No Stirrups on Bareback Pads, Please


Riding bareback is fun, but — at least with my horses — adding a bareback pad makes it a lot more comfortable. The pad cushions the horse’s spine and withers, and often the pad will give you some purchase, especially if you use a pad that is made from suede.

Riding bareback is great for your balance and allows you to really feel how your horse’s back moves under your seat. And vice versa. Some horses find that being ridden bareback transmits too much information from the rider’s seat and can make them jumpy and anxious, so the first time you jump on your horse bareback, mount carefully and try to keep your seat soft.

One thing you should avoid when riding with a bareback pad is stirrups. Yes, it’s tempting to have the extra security they afford, but there are two reasons why it’s a bad idea:

First, is a rider concern. With a conventional saddle (and most treeless saddles), there is enough structure built into the saddle to keep it pretty secure on top of the horse. If you step hard on one stirrup when riding in a saddle (and your girth is tight), the saddle should not slip to that side. A bareback pad does not have that stability. Even if the girth is wicked tight, there is no structure to the pad to prevent if from slipping. If your pad slips and your feet are caught in the stirrups, you can get badly. 

Second is a horse concern. When you ride with stirrups using a bareback pad, the weight you put in the stirrups is transferred to the horse’s back, right behind the withers. This is painful for the horse because it puts pressure on the nerves that run along the spine. If you ride repeatedly with a bareback pad and stirrups, you will likely start to find white hairs under the area where the stirrups are attached, a sure sign that there’s too much pressure.

Best choice is to ride stirrup-free. For added support, try one of the shaped bareback pads like the BareTek pad or the new Phantom bareback pad. I have heard anecdotally that the Little Joe bareback pad, which does have the option for stirrups, does not cause the same problems, but I’ve never tried one, so can’t confirm it. If you have access to a saddle pad that helps protect the horse’s back by creating a gullet over its spine (Skito, saddleright, HAF), it’s a good idea to use one.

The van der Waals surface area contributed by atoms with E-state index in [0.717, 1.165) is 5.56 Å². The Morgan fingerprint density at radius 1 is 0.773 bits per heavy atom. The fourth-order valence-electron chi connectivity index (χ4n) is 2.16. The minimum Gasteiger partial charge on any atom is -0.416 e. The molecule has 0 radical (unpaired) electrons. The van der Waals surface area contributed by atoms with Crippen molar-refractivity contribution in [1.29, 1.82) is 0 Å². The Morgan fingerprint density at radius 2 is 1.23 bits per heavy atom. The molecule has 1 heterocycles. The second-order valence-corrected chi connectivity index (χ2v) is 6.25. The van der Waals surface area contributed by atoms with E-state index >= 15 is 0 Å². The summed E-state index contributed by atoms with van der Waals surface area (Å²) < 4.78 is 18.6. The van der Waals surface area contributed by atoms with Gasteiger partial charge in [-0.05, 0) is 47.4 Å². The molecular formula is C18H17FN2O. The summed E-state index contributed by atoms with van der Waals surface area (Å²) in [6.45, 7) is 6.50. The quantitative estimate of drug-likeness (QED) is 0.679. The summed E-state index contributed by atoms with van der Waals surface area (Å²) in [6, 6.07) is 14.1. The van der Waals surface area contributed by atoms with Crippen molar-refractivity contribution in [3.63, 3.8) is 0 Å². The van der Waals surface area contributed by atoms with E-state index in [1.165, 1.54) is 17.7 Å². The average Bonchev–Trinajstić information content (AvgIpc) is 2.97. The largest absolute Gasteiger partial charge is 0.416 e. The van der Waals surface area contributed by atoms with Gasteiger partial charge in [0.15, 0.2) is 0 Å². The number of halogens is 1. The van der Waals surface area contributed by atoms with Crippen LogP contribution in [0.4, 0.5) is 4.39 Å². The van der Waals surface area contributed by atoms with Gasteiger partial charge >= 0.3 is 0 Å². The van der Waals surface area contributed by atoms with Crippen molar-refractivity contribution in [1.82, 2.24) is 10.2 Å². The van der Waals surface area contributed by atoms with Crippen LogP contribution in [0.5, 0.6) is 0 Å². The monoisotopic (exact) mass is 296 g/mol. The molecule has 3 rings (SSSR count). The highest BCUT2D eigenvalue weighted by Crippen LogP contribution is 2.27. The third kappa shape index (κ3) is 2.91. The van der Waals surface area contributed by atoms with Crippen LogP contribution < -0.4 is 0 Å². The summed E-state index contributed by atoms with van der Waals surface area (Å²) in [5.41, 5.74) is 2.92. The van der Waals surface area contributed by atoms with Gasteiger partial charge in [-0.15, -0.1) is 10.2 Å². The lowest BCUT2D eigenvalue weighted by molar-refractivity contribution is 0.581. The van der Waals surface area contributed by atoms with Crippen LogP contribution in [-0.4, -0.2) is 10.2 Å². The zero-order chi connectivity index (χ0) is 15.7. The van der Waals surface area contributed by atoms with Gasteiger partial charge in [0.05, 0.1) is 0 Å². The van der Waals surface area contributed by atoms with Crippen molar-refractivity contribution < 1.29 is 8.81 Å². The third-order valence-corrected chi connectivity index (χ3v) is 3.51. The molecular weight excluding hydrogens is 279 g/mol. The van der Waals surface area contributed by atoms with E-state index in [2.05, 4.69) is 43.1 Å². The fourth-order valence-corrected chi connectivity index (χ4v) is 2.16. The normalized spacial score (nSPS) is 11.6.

Or, try a treeless saddle like a Barefoot, a Torsion, or a Freeform. These saddles give you the very close feel of riding bareback but with some additional security.

Advertisements

5 thoughts on “No Stirrups on Bareback Pads, Please

  1. I too ride bareback, but was unhappy with the style of some of the bareback pads out there. I am looking for someone who rides regularly to demo one of my custom bareback pads. I have used suede leather, covered the upper strap the holds the dee rings with an extra layer of seat leather, and used equestrian anti fungal felt for contact on the horse side. It is ment to be used with western billets, latigo and cinch. I would love anyone to contact me if you would like to demo one and offer feedback to better improve the product. I didn’t add stirrups for the above listed reasons, however what are some opinions on dee rings for breast collars? Thank you for your input.

  2. Blue-Skye

    I know I’m jumping on late — but if you’re still looking for someone to demo your bareback pad, Colette, I’m game!
    My mare has high withers, so it’s uncomfortable to go without a pad. And right now, she’d having some back pain that preventing me from using a saddle (until my custom one is done). Feel free to email if you’re still around!

  3. I’m 15 years, and because of arthritis, it’s hard for me to be squeezed in a saddle. So, therefore I ride bareback. I started riding without ANYthing, just sitting on my mare’s bare back. I ride another horse now, as she’s injured (poor Nala), and he’s a pony. I ride him with a nice socalled “riding girth” (http://www.hooks.dk/product.aspx?productid=330203), with a blanket under. Much comfortable! Of course without stirrups. Last time I did so, I was about to fall off and get caught.

Leave a Reply

Fill in your details below or click an icon to log in:

WordPress.com Logo

You are commenting using your WordPress.com account. Log Out / Change )

Twitter picture

You are commenting using your Twitter account. Log Out / Change )

Facebook photo

You are commenting using your Facebook account. Log Out / Change )

Google+ photo

You are commenting using your Google+ account. Log Out / Change )

Connecting to %s